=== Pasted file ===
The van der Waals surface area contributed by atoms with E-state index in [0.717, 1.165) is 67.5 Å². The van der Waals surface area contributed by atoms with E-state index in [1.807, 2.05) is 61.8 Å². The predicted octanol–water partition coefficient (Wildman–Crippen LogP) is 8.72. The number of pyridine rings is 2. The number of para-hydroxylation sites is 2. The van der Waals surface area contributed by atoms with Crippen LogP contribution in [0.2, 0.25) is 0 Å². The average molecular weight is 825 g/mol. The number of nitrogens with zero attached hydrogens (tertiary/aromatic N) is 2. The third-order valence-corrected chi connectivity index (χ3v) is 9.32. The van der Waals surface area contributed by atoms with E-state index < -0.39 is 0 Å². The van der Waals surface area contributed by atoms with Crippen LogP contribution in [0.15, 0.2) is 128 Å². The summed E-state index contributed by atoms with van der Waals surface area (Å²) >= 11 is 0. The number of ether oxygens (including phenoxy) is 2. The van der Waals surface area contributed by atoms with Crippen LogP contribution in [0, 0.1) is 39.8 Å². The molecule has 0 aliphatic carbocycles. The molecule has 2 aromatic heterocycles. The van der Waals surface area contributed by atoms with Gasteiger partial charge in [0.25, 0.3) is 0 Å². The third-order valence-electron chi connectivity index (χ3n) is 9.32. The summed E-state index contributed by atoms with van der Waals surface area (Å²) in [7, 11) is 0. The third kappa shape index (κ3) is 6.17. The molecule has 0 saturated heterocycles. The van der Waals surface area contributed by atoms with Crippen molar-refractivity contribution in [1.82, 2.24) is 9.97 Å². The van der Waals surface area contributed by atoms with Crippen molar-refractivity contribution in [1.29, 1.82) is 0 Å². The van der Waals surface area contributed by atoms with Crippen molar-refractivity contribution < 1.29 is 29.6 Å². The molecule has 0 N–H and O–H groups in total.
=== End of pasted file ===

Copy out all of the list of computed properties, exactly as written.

The van der Waals surface area contributed by atoms with E-state index in [0.717, 1.165) is 67.5 Å². The van der Waals surface area contributed by atoms with E-state index in [1.807, 2.05) is 61.8 Å². The predicted octanol–water partition coefficient (Wildman–Crippen LogP) is 8.72. The number of pyridine rings is 2. The number of para-hydroxylation sites is 2. The van der Waals surface area contributed by atoms with Crippen LogP contribution in [0.2, 0.25) is 0 Å². The average molecular weight is 825 g/mol. The number of nitrogens with zero attached hydrogens (tertiary/aromatic N) is 2. The third-order valence-corrected chi connectivity index (χ3v) is 9.32. The van der Waals surface area contributed by atoms with E-state index < -0.39 is 0 Å². The van der Waals surface area contributed by atoms with Crippen LogP contribution in [0.15, 0.2) is 128 Å². The summed E-state index contributed by atoms with van der Waals surface area (Å²) >= 11 is 0. The number of ether oxygens (including phenoxy) is 2. The van der Waals surface area contributed by atoms with Crippen LogP contribution in [0, 0.1) is 39.8 Å². The molecule has 0 aliphatic carbocycles. The molecule has 2 aromatic heterocycles. The van der Waals surface area contributed by atoms with Gasteiger partial charge in [0.25, 0.3) is 0 Å². The third-order valence-electron chi connectivity index (χ3n) is 9.32. The summed E-state index contributed by atoms with van der Waals surface area (Å²) in [7, 11) is 0. The third kappa shape index (κ3) is 6.17. The molecule has 0 saturated heterocycles. The van der Waals surface area contributed by atoms with Crippen molar-refractivity contribution in [1.82, 2.24) is 9.97 Å². The van der Waals surface area contributed by atoms with Crippen molar-refractivity contribution in [1.29, 1.82) is 0 Å². The van der Waals surface area contributed by atoms with Crippen molar-refractivity contribution < 1.29 is 29.6 Å². The molecule has 0 N–H and O–H groups in total.